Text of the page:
Archive for the ‘insights’ Category

Gifts by Seth Godin

What is a gift?

something received?

something free?

a present?

more stuff to add to our life?

We all love getting stuff, but when is it truly a gift?

How do we know when we have received a gift?

I love this blog by Seth Godin entitled Gifts, Misunderstood.  Enjoy!

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One year can make all the difference in our lives.  Sometimes we just have to make it through that one year, that difficult year.  Then look back and be amazed at what happens.

During this last year, I have

. . . survived some tough situations

. . . lost some friendships/relationships

. . . continued to be active in children’s ministry

. . . read the Bible in 90 days

. . . started a master’s degree in Christian education online (The online part is significant.)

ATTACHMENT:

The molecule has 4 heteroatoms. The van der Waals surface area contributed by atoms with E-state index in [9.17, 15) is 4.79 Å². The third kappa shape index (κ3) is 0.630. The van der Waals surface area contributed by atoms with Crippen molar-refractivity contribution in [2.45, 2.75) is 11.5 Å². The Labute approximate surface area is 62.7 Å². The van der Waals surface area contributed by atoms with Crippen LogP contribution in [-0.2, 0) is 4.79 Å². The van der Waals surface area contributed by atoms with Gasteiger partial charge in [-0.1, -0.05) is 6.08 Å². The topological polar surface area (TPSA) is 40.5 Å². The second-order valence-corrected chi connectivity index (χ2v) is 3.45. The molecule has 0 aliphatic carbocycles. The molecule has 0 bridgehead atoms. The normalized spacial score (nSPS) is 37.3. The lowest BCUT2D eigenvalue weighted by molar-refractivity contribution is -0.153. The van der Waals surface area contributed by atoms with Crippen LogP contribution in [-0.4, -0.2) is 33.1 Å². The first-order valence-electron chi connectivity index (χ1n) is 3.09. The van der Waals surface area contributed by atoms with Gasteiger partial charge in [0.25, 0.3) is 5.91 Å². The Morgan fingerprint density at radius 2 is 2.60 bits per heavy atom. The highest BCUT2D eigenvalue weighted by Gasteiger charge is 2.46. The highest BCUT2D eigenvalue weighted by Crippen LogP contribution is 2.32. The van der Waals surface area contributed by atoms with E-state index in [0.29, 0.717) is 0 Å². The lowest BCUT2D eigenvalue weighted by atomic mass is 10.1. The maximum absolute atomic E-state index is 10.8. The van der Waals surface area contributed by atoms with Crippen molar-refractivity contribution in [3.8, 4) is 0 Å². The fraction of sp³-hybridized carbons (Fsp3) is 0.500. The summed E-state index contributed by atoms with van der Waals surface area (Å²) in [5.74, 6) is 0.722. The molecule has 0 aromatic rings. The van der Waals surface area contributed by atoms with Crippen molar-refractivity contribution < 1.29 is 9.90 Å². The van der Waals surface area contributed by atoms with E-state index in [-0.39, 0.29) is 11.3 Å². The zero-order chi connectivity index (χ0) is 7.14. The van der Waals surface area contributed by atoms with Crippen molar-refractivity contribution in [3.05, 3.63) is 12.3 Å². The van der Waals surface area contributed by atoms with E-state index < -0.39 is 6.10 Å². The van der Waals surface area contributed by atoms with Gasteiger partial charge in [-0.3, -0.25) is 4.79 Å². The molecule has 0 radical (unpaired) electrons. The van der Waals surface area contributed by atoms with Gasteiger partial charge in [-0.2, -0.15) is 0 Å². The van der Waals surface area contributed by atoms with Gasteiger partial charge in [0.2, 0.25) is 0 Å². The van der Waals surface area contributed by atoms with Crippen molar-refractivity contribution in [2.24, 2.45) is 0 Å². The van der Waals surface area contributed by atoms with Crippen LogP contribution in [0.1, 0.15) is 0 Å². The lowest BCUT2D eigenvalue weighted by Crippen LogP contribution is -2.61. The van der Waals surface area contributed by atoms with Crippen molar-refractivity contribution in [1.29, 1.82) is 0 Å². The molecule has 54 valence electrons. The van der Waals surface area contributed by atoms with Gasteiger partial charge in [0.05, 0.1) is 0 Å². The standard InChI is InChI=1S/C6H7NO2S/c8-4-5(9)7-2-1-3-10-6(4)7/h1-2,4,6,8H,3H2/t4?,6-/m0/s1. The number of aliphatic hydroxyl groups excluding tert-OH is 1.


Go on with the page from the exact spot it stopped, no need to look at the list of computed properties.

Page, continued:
. . . joined a new church staff

. . . worked with a friend on a book he is writing – great stuff!

. . . a great mentor for my graduate program

. . . made a lot of new friends

. . . preached at a church for Pastor Appreciation Sunday to a congregation who really knows how to love their pastor and worship pastor

. . . renewed friendships from high school and college through facebook

. . . added twitter too

. . . started writing this blog which has proven very useful in my graduate program

. . . marked a significant birthday this year

. . . a son who is graduating with a master’s degree from the Brandcenter of Virginia Commonwealth University

. . . learned about invitation and gift

. . . learned a lot from my sons, Adam and Jason

. . . celebrated everything that I can and a few things that I didn’t want to

Who knew life could be so good?

A year can make all the difference.

It’s important to look back and remember,

but it’s also important to look into what the future could possibly be.

Sometimes we get a future that is even better than we imagined.

God may seem silent.

He doesn’t always work loudly.

sometimes he works quietly . . .

listen to Him

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The figurative definition of a pedestal is a position in which one is greatly or UNCRITICALLY admired.  If you put me on a pedestal, I’ll eventually disappoint you is even found in the thesaurus under pedestal.